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A Money and Credit Real-Time Database for Canada

Author

Listed:
  • Roobina Keshishbanoosy
  • Pierre St-Amant
  • Devin Ball
  • Ivan Medovikov

    (Bank of Canada)

Abstract

Model-based forecasts of important economic variables are part of the range of information considered for monetary policy decision making. Since some of the data underpinning these forecasts can be revised over time as new information is released, having access to the data that are available when decisions are made can have a significant impact on assessments of forecasting models. A database of published information for a set of money and credit variables has been developed at the Bank of Canada. This real-time database, which will make available estimates of money and credit data that have been published at different times, is expected to be of great help to researchers developing models based on money and credit data. The authors describe the contents of the new database and discuss patterns in data revisions. While they find that most revisions are unbiased, they provide evidence that revisions to some of the money and credit aggregates are biased. In particular, revisions to long-term business credit and total business credit tend to show an upward bias over longer periods. The authors argue that this may be because there tends to be a delay in factoring the effects of financial innovations into time series. Practitionners should consider this when interpreting developments in business credit.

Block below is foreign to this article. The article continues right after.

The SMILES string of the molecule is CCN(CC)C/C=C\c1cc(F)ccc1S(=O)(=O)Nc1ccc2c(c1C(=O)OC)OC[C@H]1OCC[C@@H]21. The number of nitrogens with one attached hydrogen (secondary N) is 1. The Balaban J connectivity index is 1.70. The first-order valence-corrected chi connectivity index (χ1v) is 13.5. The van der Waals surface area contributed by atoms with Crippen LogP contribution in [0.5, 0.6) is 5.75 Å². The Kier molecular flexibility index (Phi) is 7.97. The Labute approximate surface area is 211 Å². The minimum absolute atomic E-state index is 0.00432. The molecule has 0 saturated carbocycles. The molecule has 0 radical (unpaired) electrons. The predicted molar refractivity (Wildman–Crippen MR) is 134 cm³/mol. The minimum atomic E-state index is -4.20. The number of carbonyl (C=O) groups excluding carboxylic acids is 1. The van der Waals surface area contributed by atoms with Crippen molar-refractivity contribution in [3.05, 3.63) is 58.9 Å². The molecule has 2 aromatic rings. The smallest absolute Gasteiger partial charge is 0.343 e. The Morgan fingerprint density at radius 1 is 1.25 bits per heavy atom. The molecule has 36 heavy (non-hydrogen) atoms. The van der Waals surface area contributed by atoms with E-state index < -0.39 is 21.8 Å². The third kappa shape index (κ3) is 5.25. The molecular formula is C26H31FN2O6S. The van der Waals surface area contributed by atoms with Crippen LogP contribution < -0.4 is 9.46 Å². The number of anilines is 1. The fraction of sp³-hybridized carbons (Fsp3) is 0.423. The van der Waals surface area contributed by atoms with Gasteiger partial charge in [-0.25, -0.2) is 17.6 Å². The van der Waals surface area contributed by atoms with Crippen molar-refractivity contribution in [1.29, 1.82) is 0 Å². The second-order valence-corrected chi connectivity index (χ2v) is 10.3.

Suggested Citation

  • Roobina Keshishbanoosy & Pierre St-Amant & Devin Ball & Ivan Medovikov, 2008. "A Money and Credit Real-Time Database for Canada," Bank of Canada Review, Bank of Canada, vol. 2008(Summer), pages 57-66.
  • Handle: RePEc:bca:bcarev:v:2008:y:2008:i:summer08:p:57-66
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    References listed on IDEAS

    as
    1. Jeannine Bailliu & Michael R. King, 2005. "What Drives Movements in Exchange Rates?," Bank of Canada Review, Bank of Canada, vol. 2005(Autumn), pages 27-39.
    2. Macdonald, Ryan, 2007. "Canadian and U.S. Real Income Growth Pre and Post 2000: A Reversal of Fortunes," Economic Analysis (EA) Research Paper Series 2007048e, Statistics Canada, Analytical Studies Branch.
    3. Fagerberg, Jan, 2000. "Technological progress, structural change and productivity growth: a comparative study," Structural Change and Economic Dynamics, Elsevier, vol. 11(4), pages 393-411, December.
    4. Robert Lafrance & Lawrence L. Schembri, 2000. "The Exchange Rate, Productivity, and the Standard of Living," Bank of Canada Review, Bank of Canada, vol. 1999(Winter), pages 17-28.
    5. Daniel S. Hamermesh & Gerard A. Pfann, 1996. "Adjustment Costs in Factor Demand," Journal of Economic Literature, American Economic Association, vol. 34(3), pages 1264-1292, September.
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